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Posted: November 23, 2019

BC Hydro forecasting normal reservoir operations

Despite reduced reservoir inflows in spring and early summer 2019, BC Hydro is forecasting normal operating conditions at most of its reservoirs across the fall and winter.

Warm, dry weather and a below average snowpack in the spring of 2019 resulted in low inflows and some BC Hydro reservoirs did not refill to normal levels as they typically do in late spring. However, average rain and water inflows over the summer and early fall have returned most reservoirs to typical operating levels.

BC Hydro depends upon its two largest reservoirs – Williston in the Peace region and Kinbasket in the Columbia – to ensure a reliable supply of low-cost energy to meet the province’s electricity needs during the winter months when demand is highest.

The Kinbasket Reservoir is expected to operate at near average seasonal levels during the fall and winter, and Williston Reservoir is expected to be at levels similar to, or greater, than those observed across last winter and early spring.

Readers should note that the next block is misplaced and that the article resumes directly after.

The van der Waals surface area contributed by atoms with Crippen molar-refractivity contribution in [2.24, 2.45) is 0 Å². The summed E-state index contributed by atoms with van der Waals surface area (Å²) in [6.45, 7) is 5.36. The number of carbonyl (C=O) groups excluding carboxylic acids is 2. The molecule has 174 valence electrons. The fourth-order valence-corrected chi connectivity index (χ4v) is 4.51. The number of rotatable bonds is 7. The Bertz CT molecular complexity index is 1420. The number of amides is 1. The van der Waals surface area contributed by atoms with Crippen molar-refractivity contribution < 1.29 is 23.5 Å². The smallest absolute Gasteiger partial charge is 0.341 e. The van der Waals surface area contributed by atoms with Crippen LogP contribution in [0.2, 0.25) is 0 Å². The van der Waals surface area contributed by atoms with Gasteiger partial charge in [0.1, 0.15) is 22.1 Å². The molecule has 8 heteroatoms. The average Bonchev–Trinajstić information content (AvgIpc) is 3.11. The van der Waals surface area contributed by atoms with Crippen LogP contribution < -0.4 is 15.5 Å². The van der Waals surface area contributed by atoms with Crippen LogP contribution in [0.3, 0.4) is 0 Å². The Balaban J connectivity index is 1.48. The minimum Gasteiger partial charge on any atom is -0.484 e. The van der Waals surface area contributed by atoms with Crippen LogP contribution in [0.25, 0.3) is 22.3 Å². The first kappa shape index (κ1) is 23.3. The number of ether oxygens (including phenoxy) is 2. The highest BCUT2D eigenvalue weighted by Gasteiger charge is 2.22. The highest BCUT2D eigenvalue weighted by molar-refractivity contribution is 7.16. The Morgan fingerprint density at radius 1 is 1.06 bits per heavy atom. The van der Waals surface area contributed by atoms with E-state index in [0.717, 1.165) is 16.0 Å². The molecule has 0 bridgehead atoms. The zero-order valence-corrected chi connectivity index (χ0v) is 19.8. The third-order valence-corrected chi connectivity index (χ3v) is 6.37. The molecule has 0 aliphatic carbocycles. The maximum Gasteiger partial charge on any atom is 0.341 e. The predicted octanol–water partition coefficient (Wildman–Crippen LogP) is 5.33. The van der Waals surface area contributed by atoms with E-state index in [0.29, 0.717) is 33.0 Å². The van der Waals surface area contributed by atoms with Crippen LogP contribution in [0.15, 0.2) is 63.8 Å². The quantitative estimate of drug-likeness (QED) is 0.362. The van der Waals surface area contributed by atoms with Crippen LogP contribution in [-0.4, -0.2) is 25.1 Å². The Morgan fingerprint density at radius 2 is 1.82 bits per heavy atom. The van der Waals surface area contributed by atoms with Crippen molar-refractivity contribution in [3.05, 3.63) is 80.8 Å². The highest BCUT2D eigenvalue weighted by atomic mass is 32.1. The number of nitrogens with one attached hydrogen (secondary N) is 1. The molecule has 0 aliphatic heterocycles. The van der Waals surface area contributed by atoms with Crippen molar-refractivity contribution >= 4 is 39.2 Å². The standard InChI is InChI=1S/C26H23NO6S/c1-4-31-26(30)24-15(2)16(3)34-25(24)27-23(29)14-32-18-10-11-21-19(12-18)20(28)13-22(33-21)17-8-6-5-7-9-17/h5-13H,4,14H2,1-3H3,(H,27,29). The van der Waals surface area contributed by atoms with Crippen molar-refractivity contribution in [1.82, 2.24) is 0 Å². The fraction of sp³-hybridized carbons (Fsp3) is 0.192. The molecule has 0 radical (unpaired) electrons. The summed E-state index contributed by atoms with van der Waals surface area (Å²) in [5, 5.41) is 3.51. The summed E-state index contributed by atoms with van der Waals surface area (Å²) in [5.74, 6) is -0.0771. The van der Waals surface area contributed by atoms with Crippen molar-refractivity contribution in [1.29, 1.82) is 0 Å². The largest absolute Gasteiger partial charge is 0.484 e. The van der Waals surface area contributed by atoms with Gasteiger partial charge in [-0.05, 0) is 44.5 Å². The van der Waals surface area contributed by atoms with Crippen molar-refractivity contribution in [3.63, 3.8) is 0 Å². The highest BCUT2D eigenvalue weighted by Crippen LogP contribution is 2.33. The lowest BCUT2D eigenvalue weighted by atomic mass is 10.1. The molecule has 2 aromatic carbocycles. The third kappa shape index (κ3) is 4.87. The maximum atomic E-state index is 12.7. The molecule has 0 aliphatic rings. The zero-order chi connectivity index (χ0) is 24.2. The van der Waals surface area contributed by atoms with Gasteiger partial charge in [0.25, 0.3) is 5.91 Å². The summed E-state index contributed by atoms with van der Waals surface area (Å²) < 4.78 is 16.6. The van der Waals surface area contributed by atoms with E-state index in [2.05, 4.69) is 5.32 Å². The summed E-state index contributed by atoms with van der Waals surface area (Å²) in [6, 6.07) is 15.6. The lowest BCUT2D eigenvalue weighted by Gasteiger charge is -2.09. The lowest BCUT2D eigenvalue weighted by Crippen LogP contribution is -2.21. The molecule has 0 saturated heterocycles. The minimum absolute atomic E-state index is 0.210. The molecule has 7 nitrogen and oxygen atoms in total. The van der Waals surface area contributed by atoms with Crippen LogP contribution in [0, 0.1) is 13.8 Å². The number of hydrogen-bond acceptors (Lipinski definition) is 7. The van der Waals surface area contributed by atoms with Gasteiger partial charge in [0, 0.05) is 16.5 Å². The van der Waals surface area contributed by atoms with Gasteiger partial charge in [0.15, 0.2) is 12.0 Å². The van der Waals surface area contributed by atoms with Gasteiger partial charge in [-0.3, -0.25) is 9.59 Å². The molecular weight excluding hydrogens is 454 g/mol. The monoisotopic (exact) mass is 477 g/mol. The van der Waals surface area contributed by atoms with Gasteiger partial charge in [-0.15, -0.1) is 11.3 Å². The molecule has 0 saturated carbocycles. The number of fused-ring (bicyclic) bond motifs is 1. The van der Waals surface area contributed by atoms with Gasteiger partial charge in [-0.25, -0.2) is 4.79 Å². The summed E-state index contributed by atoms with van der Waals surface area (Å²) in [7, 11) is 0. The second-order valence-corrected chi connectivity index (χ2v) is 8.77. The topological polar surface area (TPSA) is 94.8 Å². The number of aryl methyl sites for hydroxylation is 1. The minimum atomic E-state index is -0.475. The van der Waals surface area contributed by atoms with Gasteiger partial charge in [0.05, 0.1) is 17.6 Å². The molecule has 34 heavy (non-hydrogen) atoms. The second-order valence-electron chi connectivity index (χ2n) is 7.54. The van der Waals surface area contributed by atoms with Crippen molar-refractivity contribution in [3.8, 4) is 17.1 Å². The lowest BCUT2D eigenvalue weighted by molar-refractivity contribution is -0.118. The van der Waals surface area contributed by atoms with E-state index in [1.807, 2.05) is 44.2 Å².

The size of a reservoir determines how it responds to weather changes. For example, fall and winter storms can quickly refill BC Hydro’s smaller reservoirs on Vancouver Island and in the Lower Mainland. For these systems, BC Hydro carefully monitors winter storms to ensure it provides advance notice of any increased risk of flooding for downstream areas.

In April 2019, BC Hydro released a report titled Generational challenge: How B.C.’s generation system is adapting to extreme weather and unforeseen events that looked at the impact the unusual dry summer weather in 2018 and the Enbridge pipeline explosion in fall 2018 had on its system, and how it was managing its system given these challenges.

BC Hydro does not expect this winter to be as challenging as last winter, however, weather patterns can shift and situations can change quickly, depending on the size of the reservoir.

Lead image: Mica Dam, Kinbasket Reservoir. e-KNOW file photo

BC Hydro


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